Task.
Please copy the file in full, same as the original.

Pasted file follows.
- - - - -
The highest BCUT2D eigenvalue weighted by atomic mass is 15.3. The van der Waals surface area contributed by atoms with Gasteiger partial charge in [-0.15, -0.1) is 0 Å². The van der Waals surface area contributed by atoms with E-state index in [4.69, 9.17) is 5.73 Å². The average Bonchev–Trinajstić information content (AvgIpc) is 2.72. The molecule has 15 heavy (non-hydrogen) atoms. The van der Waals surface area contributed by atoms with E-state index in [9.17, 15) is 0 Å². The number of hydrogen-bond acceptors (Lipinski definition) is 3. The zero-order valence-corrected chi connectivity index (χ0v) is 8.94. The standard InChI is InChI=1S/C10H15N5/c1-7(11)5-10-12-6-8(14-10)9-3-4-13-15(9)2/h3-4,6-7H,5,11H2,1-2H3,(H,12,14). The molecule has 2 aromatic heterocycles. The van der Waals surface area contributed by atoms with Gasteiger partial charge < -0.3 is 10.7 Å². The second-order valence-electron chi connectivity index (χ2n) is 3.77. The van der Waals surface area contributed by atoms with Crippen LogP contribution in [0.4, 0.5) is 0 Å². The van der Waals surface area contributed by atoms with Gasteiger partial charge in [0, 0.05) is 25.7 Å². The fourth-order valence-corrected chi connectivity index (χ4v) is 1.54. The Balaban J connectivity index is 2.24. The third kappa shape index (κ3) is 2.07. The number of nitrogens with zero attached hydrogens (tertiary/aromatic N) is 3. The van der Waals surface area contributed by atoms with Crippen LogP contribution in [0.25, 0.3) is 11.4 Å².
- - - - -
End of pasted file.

The highest BCUT2D eigenvalue weighted by atomic mass is 15.3. The van der Waals surface area contributed by atoms with Gasteiger partial charge in [-0.15, -0.1) is 0 Å². The van der Waals surface area contributed by atoms with E-state index in [4.69, 9.17) is 5.73 Å². The average Bonchev–Trinajstić information content (AvgIpc) is 2.72. The molecule has 15 heavy (non-hydrogen) atoms. The van der Waals surface area contributed by atoms with E-state index in [9.17, 15) is 0 Å². The number of hydrogen-bond acceptors (Lipinski definition) is 3. The zero-order valence-corrected chi connectivity index (χ0v) is 8.94. The standard InChI is InChI=1S/C10H15N5/c1-7(11)5-10-12-6-8(14-10)9-3-4-13-15(9)2/h3-4,6-7H,5,11H2,1-2H3,(H,12,14). The molecule has 2 aromatic heterocycles. The van der Waals surface area contributed by atoms with Gasteiger partial charge < -0.3 is 10.7 Å². The second-order valence-electron chi connectivity index (χ2n) is 3.77. The van der Waals surface area contributed by atoms with Crippen LogP contribution in [0.4, 0.5) is 0 Å². The van der Waals surface area contributed by atoms with Gasteiger partial charge in [0, 0.05) is 25.7 Å². The fourth-order valence-corrected chi connectivity index (χ4v) is 1.54. The Balaban J connectivity index is 2.24. The third kappa shape index (κ3) is 2.07. The number of nitrogens with zero attached hydrogens (tertiary/aromatic N) is 3. The van der Waals surface area contributed by atoms with Crippen LogP contribution in [0.25, 0.3) is 11.4 Å².